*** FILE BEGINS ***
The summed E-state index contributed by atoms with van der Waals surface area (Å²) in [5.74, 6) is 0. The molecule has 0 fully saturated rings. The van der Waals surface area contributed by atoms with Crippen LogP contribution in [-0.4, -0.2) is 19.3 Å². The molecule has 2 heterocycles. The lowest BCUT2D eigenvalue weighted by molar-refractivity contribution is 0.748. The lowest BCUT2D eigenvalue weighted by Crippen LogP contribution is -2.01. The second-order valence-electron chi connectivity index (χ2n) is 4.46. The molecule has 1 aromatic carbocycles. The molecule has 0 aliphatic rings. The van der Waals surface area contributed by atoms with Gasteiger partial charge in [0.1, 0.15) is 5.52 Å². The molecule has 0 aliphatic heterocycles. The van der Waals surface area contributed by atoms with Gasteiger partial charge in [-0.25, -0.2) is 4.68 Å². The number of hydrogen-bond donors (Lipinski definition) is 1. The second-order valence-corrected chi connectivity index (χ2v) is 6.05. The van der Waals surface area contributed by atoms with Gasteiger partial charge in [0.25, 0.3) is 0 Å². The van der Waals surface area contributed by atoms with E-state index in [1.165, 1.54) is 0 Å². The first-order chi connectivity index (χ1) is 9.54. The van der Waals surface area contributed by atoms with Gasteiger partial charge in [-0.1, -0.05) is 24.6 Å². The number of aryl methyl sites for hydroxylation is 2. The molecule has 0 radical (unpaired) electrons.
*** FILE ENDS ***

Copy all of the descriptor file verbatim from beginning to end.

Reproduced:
The summed E-state index contributed by atoms with van der Waals surface area (Å²) in [5.74, 6) is 0. The molecule has 0 fully saturated rings. The van der Waals surface area contributed by atoms with Crippen LogP contribution in [-0.4, -0.2) is 19.3 Å². The molecule has 2 heterocycles. The lowest BCUT2D eigenvalue weighted by molar-refractivity contribution is 0.748. The lowest BCUT2D eigenvalue weighted by Crippen LogP contribution is -2.01. The second-order valence-electron chi connectivity index (χ2n) is 4.46. The molecule has 1 aromatic carbocycles. The molecule has 0 aliphatic rings. The van der Waals surface area contributed by atoms with Gasteiger partial charge in [0.1, 0.15) is 5.52 Å². The molecule has 0 aliphatic heterocycles. The van der Waals surface area contributed by atoms with Gasteiger partial charge in [-0.25, -0.2) is 4.68 Å². The number of hydrogen-bond donors (Lipinski definition) is 1. The second-order valence-corrected chi connectivity index (χ2v) is 6.05. The van der Waals surface area contributed by atoms with Gasteiger partial charge in [0.25, 0.3) is 0 Å². The van der Waals surface area contributed by atoms with E-state index in [1.165, 1.54) is 0 Å². The first-order chi connectivity index (χ1) is 9.54. The van der Waals surface area contributed by atoms with Gasteiger partial charge in [-0.1, -0.05) is 24.6 Å². The number of aryl methyl sites for hydroxylation is 2. The molecule has 0 radical (unpaired) electrons.